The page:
Further thoughts on monsters and terror.

The following serves as a brief and tangential addendum to the article I wrote that’s now – right this moment! – posted over at the wonderful Litreactor. Something I discuss a little is that the unnameable terror found in early twentieth century horror stories is applicable beyond the narrow confines of its genre. That’s not…

Alasdair Gray: Three Things To Love

1) Books as Beautiful Artefacts For those who lament the possible death of printed novels, look to Alasdair Gray. There’s no one who makes owning books such a worthwhile enterprise. On occasion, I take my copy of Lanark down to just look over his drawings and illustrations.  Each work is a thing of beauty, his…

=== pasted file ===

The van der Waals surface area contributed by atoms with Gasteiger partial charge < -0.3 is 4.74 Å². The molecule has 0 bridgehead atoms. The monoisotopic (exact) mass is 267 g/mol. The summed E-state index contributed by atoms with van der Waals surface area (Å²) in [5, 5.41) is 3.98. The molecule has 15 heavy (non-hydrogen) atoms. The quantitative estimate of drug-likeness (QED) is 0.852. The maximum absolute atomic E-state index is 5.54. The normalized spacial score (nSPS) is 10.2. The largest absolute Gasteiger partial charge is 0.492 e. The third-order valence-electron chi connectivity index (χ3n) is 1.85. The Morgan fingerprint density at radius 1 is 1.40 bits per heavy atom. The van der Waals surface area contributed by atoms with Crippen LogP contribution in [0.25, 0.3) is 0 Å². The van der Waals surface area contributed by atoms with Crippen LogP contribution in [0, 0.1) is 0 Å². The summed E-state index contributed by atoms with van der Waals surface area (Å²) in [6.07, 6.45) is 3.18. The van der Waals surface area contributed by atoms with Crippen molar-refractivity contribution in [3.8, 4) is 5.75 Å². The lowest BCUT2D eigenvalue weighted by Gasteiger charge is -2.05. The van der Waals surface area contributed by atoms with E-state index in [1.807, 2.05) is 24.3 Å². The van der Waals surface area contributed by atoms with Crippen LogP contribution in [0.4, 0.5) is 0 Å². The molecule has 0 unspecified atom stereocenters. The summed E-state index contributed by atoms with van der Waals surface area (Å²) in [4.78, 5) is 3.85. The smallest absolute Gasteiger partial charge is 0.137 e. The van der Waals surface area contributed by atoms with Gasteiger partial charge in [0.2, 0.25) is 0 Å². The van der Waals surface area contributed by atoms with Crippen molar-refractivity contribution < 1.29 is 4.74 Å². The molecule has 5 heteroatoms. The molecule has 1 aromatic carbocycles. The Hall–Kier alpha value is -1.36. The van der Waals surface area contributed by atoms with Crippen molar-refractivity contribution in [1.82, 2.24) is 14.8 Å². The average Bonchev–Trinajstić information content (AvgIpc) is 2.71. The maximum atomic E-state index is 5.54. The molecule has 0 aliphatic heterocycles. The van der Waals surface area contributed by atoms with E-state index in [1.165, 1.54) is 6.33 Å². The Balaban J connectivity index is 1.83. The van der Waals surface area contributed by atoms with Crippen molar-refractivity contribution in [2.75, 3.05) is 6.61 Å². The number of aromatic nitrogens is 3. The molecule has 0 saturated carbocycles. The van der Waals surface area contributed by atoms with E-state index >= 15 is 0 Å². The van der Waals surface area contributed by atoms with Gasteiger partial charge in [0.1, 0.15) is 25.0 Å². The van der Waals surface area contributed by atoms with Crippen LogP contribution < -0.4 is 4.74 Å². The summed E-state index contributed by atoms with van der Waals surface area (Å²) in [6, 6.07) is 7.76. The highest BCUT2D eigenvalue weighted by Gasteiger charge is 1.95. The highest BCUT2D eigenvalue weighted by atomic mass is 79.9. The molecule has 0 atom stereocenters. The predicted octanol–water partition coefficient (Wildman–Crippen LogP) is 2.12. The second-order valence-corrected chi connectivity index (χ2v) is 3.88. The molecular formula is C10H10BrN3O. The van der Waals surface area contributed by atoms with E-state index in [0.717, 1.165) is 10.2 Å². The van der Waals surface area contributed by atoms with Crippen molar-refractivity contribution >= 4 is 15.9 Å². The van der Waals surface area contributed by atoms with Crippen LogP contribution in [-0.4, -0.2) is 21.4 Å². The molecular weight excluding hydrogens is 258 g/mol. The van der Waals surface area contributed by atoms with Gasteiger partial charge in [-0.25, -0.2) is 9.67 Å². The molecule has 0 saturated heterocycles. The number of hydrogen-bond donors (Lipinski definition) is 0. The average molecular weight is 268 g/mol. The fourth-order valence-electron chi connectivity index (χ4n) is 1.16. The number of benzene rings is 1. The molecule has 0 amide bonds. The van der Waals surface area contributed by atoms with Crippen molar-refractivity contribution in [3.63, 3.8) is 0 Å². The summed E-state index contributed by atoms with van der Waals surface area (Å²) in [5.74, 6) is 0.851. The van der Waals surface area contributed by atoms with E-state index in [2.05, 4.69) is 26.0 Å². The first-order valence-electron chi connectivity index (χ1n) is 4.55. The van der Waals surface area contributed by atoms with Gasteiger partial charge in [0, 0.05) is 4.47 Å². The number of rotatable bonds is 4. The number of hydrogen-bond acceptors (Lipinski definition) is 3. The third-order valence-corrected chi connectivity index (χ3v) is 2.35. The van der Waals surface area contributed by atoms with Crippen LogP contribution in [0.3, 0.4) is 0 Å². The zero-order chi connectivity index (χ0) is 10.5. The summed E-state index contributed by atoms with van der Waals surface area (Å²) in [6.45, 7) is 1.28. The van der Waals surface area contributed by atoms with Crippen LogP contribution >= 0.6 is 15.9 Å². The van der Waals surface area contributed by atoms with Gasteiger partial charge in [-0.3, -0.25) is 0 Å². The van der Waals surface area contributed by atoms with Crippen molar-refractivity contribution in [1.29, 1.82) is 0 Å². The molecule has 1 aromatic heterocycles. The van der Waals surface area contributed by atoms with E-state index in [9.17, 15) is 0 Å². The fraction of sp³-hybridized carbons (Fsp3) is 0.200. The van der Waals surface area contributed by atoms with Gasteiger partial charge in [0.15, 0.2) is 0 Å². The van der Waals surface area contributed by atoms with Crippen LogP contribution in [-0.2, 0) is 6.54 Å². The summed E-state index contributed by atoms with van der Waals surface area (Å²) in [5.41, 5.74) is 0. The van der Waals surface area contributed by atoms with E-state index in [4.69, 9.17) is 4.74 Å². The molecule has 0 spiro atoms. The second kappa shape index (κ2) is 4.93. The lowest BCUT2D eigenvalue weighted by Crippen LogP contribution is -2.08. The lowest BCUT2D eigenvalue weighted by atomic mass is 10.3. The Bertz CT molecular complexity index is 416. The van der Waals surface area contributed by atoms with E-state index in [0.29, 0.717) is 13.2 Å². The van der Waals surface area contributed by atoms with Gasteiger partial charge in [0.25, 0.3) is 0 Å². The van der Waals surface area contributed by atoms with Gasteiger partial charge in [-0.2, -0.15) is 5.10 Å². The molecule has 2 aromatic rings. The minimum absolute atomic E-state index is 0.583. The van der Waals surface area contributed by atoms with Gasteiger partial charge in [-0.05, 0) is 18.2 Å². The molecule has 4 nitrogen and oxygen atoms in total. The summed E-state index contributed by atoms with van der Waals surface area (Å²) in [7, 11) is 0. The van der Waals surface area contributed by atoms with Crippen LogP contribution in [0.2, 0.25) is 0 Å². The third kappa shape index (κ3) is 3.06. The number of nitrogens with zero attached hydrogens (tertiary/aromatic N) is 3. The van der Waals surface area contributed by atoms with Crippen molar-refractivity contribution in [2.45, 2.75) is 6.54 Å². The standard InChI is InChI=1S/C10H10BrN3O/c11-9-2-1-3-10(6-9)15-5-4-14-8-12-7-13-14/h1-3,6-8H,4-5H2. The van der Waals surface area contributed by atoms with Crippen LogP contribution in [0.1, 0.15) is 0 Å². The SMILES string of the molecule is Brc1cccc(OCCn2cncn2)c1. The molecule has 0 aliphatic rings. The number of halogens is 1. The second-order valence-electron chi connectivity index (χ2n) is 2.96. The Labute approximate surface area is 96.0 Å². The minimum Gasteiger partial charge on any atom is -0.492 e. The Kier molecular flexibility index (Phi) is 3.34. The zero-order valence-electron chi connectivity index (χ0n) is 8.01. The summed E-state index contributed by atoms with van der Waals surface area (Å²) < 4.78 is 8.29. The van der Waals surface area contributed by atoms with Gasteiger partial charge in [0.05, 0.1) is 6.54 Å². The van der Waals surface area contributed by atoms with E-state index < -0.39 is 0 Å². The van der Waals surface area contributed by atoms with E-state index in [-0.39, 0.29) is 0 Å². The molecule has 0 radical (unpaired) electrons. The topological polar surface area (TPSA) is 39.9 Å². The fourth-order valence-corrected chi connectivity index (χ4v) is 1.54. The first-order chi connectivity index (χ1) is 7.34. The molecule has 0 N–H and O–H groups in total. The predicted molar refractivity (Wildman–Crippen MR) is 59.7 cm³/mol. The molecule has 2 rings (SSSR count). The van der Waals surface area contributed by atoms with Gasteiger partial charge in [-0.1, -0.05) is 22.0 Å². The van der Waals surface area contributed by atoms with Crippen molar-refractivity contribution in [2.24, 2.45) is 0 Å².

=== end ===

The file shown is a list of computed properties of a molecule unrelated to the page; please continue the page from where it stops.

Jonathan Franzen vs. the Future

Jonathan Franzen and I have something in common: we like books. We do differ in some ways. I’ve never read Franzen’s novels. Actually he hasn’t either, but writing them probably grants him some say. Probably. Still, arrogant as I may seem, Franzen is far more egregious: “The technology I like is the American paperback edition…

Pynchon: An Imagined & Failed Biography

From a chain of pilgrim milk, Pynchon was born. That is to say, Pynchon’s ancestors heaved onto Massachusetts soil in 1630, and from said landing did a combustion of genes and chance result in Thomas Ruggles Pynchon (that is his real middle name, and if I were friends with him, I’d ask if I could…